Beat the eggs. Beat them good. My children refer to this as “beating them into submission.” That is about right. They must yield to your desires. Just do not let go of the wire whisk to take a picture and let it fall down into the frothy eggs like I just did. It is all in the name of good lasagna sharing. Fortunately, I have another whisk to use. 
Mix in 48 ounces of small curd cottage cheese. Nothing fancy here. I have been asked why I use small curds over large curds. I just do. Actually, do you want that curd of cottage cheese starring back at you when you eat it? I do not. The smaller the curd, the less you have left when you cook it.

Just mix it in well. Cottage cheese is nice and creamy when it melts and it is a nice delicate flavor. I am not a huge fan of cottage cheese out of the container but this is divine! Trust me on this. 

This step is totally optional. Add 1.5 teaspoons of Penzeys Pasta Sprinkle. I really like the Pasta Sprinkle seasoning mix for a universal pasta and Italian seasoning blend. It is just a nice mix. I like it on pizza, especially Chicken Alfredo Pizza. It is amazing on Chicken Alfredo Pizza. If you have not tried it, you have not lived. People go for Italian Seasoning blends. I go for this.

Now for the fun part…

This much lasagna takes a lot of pasta sauce. Mix in eight jars of pasta sauce. Use the 24 ounce jars. If you use smaller jars, you will need to add a bit more. If you use larger jars, get as close as you can.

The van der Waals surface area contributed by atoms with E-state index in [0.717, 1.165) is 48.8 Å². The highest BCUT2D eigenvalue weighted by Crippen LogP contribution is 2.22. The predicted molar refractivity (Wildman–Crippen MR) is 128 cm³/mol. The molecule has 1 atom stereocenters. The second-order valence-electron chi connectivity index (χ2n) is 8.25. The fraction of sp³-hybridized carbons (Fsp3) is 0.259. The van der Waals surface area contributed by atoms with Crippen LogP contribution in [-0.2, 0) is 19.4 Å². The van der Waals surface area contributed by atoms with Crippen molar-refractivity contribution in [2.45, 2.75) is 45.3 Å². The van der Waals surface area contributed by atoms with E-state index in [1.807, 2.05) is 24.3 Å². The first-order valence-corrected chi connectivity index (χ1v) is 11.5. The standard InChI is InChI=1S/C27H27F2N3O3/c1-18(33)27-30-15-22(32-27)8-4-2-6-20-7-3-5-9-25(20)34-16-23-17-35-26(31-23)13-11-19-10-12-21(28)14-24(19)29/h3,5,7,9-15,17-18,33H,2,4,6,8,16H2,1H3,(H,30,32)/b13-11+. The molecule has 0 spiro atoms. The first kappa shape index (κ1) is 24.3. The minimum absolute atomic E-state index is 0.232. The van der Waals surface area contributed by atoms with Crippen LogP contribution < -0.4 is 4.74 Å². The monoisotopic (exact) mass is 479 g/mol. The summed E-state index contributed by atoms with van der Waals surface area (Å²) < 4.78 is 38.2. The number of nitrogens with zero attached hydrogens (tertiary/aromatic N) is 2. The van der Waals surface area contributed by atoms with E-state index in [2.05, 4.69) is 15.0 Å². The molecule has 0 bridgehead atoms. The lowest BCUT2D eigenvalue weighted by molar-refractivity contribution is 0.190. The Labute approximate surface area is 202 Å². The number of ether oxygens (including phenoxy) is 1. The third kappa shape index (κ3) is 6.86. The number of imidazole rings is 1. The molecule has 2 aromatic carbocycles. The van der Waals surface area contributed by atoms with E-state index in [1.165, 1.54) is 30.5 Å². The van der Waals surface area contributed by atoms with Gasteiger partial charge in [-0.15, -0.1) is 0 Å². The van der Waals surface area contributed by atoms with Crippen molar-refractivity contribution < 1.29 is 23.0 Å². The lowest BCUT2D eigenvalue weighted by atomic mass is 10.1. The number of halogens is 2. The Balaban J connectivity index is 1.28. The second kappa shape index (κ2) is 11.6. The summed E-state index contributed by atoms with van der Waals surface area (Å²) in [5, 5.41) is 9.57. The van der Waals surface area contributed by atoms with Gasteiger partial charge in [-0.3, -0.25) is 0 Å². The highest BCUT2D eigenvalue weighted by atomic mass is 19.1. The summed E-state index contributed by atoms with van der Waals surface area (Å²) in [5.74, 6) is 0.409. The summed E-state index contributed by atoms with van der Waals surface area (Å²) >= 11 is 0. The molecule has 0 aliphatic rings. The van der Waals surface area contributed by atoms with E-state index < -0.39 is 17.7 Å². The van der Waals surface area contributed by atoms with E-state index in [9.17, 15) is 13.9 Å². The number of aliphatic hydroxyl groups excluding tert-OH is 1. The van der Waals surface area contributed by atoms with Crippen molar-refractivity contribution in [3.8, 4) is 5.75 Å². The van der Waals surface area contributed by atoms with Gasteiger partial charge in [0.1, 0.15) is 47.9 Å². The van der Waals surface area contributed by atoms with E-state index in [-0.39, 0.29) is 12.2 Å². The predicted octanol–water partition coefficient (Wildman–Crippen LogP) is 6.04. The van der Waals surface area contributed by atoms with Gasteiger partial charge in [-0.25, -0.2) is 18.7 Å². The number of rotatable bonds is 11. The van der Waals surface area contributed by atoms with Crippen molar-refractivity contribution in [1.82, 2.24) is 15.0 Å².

There is nothing special here, just ordinary store bought pasta sauce in the jar. Use whatever fancies you and whatever is on sale. Just remember that not all sauces are created equally and you will need to compensate for that. I will show you how in just a second. 

I am using a variety of flavors. I like to shake it up a little. Remember above that I said the spices, were optional? Here is why. You can shake it up with whatever pasta sauce you are using. The sauce is the bulk of the lasagna so it is going to reign on the palette so make it count. 
For this batch I am using two jars of each flavor to help balance it out. I am using two jars of the big name brand and six jars of the store brand. I used two jars of Ragú Chunky Garden Combination. This happens to be my children’s favorite sauce for pizzas. It has a lot of vegetables in it by the way, but we will not tell them that. The rest were all Kroger brand: two jars of Homestyle Marinara, two jars of Homestyle Roasted Red Pepper with Garlic, and two jars of Chunky Mushroom & Onion.

Use a large wire whisk to get it evenly mixed together. Be patient and be careful mixing so you do not make a mess all over the counter. Trust me on this.

Do not leave anything behind in the jar. Use all of your pasta sauce. You are going to need it.